Ghostpoet - Peanut Butter Blues  Melancholy Jam

Vulnerability isn't something that you usually associate with hip hop, but this debut by Ghostpoet isn't afraid to wear his heart on his sleeve, which makes for an album which is all to human in it's content. The sound musically is similar to Tricky or Massive Attack, but don't let that put you off, he's flying a different flag. Describing himself as a rapper with a lisp and some stories, he's much more than that. It's refreshing to hear someone telling everyday stories of their life and struggles instead of mucho bravado about guns bitches and ho's. Like Scroobious Pip, another hip hop artist/ poet making music and rhymes in a similar vein, it's a rewarding listen.

John Foxx and the Maths - Interplay

John Foxx is someone I've loved and admired ever since my 13 year old self marveled at the strange and stark future offered up by the epic Underpass single, way back in 1980. Unaware at the time of  the record of his previous involvement with Ultravox, I've followed his career for many years, not always liking what I've heard, but always admiring his relentless pushing forward. Interplay is a wonderful collaboration with analogue junkies The Maths, made wholly on period analogue synthesizers, it's a real step back to those wonderful years of the seminal Metamatic, albeit heavily filtered through 4/4 dance floor conventions. Ahhh, if only more chart music sounded like this, I'd be happy as a pig in shit.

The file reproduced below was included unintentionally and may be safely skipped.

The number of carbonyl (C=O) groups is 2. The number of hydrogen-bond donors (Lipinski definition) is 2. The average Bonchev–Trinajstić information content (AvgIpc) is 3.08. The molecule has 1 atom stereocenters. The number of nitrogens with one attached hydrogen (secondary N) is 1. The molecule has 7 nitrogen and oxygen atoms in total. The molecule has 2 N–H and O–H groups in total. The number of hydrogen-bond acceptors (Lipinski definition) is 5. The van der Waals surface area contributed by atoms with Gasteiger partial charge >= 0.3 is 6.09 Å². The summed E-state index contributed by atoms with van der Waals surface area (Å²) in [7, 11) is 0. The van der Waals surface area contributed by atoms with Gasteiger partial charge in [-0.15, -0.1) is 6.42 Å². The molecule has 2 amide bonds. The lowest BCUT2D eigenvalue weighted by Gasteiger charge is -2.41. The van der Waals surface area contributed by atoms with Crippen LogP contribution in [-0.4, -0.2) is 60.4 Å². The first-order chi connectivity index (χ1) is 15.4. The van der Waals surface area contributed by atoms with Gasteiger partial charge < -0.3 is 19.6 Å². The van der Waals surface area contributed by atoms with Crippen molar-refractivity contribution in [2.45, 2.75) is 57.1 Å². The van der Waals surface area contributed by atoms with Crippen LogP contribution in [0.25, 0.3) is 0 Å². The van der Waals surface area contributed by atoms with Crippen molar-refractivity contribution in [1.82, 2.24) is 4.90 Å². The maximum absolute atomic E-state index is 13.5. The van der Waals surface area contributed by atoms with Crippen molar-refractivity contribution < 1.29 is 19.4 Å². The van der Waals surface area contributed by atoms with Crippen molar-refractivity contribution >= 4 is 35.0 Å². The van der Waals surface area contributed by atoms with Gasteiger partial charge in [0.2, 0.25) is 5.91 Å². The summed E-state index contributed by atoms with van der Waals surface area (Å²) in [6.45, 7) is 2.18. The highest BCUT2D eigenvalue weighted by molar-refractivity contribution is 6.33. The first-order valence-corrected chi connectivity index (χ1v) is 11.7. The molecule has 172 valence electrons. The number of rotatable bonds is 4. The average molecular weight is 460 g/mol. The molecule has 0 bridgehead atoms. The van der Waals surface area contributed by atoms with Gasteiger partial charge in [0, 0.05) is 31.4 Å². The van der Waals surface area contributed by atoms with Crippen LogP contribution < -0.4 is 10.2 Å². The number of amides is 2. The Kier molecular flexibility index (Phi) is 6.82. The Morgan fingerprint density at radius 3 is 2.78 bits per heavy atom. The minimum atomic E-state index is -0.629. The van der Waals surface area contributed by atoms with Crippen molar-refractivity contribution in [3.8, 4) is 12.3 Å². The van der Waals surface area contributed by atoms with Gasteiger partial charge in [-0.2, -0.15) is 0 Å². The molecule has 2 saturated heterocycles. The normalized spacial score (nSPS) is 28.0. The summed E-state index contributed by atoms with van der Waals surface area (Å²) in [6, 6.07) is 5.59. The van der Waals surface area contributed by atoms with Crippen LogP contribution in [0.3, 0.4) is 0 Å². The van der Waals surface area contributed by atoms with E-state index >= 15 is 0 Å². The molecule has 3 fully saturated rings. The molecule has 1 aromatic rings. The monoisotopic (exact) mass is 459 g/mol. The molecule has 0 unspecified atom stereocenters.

Magazine - No Thyself

Spurred on by the success of a live reunion of a few years ago, here we have a brand new album by a once seminal post punk band. I gotta admit, Magazine are one of my fav' bands ever and I wasn't really looking forward to hearing this new material upon release and held back a while before getting a copy.
Well, what can I say, the music is definitely Magazine shaped, but as to the vocals/ lyrics, well, ahem, lets say some tracks are OK, whilst a few are more than a little preposterous, but hey, it's Howard, and I'll forgive him whatever.
Still a better effort than my next favourite at of the 80's, the Bauhaus reunion album 'Go Away White' really WAS a pile of shite.